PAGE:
The Lost Daughter (2021) Review
Admittedly, it’s probably not best to start my first real, long-winded review of a film without a capstone starting point. Who do you recognize first in a film like this? Is it Maggie Gyllenhaal for crafting one of the sharpest and honed in directorial debuts I’ve seen in quite a few years? Is it Olivia Colman for delivering a sure-fire Oscar nominated performance that I truly think might deserve to win? Or is it Jessie Buckley, who has one of the toughest portrayals for a character-set-in-a-flashback in years?
I think the best way to start may be in trying to contextualize it within the films we got in 2021. The clear comparison that I drew starting at about the mid-first section of this film was The Power of the Dog (dir. Jane Campion). Both included absolutely breathtaking cinematography that helped frame our main characters as isolated individuals caught up in the lives of others. Where The Power of the Dog’s themes included masculinity and isolation, The Lost Daughter found its groove in parenting and self-reflection. Leda isn’t a great parent, and we understand that from the start – but we also see the growth and change as to how she got to where she is in that moment.
And here is where we have the discussion. How many directorial debuts have had this level of care and understanding? In 2021, all I could come up with is Stephen Karam (director of The Humans) and Michael Sarnofski (director of Pig). While I may like The Humans and Pig a little bit more, albeit probably because they were a bit more visceral, I didn’t feel like either of them were quite as conceptual or articulating as The Lost Daughter. I was completely knocked out by this film for the first 45 minutes and the last 45 minutes.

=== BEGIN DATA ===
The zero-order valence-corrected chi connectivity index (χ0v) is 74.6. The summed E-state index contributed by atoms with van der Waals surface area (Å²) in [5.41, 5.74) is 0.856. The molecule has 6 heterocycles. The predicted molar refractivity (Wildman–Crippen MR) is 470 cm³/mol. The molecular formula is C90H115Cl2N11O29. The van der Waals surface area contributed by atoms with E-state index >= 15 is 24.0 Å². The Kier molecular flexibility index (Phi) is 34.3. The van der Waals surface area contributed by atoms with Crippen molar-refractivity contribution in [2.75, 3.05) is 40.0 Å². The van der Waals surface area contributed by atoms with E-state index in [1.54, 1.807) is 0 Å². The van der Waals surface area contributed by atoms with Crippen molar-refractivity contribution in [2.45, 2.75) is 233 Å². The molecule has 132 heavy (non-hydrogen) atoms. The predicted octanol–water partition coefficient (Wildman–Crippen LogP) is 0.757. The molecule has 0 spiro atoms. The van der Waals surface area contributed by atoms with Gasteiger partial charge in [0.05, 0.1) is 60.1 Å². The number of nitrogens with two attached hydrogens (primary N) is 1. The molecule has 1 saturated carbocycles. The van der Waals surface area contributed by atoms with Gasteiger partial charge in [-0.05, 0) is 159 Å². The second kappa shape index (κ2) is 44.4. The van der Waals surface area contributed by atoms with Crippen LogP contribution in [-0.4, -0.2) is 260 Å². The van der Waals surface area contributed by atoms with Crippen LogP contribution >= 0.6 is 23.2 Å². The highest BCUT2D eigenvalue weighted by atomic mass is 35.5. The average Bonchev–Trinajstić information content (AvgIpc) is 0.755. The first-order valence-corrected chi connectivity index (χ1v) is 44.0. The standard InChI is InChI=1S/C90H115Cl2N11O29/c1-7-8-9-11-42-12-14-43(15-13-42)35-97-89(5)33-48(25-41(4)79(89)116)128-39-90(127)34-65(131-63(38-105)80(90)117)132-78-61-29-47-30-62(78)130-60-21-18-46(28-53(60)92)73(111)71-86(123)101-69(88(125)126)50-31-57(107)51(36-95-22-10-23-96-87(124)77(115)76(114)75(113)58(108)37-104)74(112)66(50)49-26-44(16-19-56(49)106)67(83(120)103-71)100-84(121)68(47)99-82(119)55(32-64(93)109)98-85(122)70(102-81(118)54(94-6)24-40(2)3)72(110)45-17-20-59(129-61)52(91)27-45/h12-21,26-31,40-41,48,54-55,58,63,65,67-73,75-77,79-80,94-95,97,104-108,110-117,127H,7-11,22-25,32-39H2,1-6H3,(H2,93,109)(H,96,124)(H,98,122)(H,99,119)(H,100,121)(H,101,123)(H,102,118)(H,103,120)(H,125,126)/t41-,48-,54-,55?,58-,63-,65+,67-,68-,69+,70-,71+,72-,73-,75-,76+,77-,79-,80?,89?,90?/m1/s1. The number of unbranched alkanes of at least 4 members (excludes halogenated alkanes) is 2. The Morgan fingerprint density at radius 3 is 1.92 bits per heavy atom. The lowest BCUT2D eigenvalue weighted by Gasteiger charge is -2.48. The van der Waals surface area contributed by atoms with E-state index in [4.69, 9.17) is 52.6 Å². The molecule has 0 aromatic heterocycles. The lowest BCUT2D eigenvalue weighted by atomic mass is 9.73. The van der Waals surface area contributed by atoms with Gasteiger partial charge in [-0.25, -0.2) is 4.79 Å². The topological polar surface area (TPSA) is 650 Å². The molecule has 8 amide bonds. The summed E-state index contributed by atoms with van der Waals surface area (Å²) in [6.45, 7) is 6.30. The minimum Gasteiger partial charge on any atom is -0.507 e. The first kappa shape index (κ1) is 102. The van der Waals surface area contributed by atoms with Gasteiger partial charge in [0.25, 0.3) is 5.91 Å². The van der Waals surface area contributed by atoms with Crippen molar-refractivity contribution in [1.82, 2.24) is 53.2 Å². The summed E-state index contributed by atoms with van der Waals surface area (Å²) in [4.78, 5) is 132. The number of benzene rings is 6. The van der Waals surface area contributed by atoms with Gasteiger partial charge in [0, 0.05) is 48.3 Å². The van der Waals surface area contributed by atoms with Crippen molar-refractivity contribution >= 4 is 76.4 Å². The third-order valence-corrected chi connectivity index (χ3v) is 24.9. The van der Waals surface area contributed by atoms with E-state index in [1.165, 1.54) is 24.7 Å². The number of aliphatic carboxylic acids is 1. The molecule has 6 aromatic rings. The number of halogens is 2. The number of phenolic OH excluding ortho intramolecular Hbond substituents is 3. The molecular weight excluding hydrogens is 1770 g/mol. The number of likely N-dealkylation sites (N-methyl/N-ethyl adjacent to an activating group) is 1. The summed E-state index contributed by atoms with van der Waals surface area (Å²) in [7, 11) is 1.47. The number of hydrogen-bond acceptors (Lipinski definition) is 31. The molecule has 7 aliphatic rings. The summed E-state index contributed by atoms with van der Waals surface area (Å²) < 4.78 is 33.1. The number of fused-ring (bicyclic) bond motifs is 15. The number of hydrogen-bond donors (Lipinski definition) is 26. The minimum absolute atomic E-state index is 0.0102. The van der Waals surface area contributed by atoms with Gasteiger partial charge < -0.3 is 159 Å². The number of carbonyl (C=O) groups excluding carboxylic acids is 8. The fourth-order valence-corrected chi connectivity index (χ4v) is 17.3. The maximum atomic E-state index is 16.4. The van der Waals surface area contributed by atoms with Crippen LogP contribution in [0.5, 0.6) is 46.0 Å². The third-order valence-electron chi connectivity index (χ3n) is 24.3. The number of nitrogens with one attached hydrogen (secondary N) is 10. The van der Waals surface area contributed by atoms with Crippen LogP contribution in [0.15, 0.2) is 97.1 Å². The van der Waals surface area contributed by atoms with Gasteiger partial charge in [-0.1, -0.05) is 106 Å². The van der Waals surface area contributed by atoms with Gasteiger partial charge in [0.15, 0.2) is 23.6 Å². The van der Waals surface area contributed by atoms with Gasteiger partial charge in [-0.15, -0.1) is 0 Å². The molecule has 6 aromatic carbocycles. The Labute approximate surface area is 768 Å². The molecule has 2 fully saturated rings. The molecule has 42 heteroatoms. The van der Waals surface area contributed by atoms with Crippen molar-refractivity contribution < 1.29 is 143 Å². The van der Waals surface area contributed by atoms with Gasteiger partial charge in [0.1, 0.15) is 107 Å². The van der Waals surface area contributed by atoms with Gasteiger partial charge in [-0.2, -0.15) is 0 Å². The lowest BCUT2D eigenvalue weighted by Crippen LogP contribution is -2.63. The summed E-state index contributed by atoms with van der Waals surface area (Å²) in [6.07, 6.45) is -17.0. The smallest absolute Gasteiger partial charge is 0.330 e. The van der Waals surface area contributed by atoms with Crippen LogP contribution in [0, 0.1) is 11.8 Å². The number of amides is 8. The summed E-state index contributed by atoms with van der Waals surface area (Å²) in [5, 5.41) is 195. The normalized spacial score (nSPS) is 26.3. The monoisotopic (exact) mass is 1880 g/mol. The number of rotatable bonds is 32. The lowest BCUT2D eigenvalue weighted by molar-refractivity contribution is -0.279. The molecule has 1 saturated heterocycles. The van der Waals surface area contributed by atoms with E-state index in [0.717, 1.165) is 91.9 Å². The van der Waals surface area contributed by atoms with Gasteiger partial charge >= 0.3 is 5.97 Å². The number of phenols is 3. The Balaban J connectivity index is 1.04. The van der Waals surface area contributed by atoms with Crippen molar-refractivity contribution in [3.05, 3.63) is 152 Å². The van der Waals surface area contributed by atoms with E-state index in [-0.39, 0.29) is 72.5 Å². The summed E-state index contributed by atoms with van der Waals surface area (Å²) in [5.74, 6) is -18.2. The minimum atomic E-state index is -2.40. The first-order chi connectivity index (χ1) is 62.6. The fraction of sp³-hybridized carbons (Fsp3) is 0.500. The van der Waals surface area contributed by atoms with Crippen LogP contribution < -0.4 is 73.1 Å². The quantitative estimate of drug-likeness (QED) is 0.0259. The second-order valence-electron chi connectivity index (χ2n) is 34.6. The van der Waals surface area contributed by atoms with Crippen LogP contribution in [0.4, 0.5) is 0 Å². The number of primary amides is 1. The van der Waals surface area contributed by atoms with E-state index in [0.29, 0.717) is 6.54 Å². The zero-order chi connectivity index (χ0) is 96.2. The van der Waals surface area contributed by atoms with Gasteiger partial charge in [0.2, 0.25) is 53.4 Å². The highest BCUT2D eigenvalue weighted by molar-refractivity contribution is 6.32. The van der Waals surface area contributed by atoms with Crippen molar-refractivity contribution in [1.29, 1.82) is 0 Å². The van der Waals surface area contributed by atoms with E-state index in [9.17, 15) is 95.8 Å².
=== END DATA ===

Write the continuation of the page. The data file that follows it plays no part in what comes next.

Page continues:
If I were to offer up any complaints for The Lost Daughter, I think it would be for the middle portion of the film. I loved Jessie Buckley’s portrayal of a young Leda. I wish that production would’ve let loose the cuffs on her a bit more. She killed every scene, and I think a more central part of the film from beginning to end would’ve really brought this one home for me.
Overall, I’m really glad that The Lost Daughter was one of the final films I saw in 2021. It’s one of my favorites of the year because I think it lends itself to quite a few rewatches. Olivia Colman is just THAT good in it. Is it a bit insular? Sure, but it has just the right amount of style and precision that I love. I hope Maggie Gyllenhaal can continue to crank out films like this if she plans on continuing directing.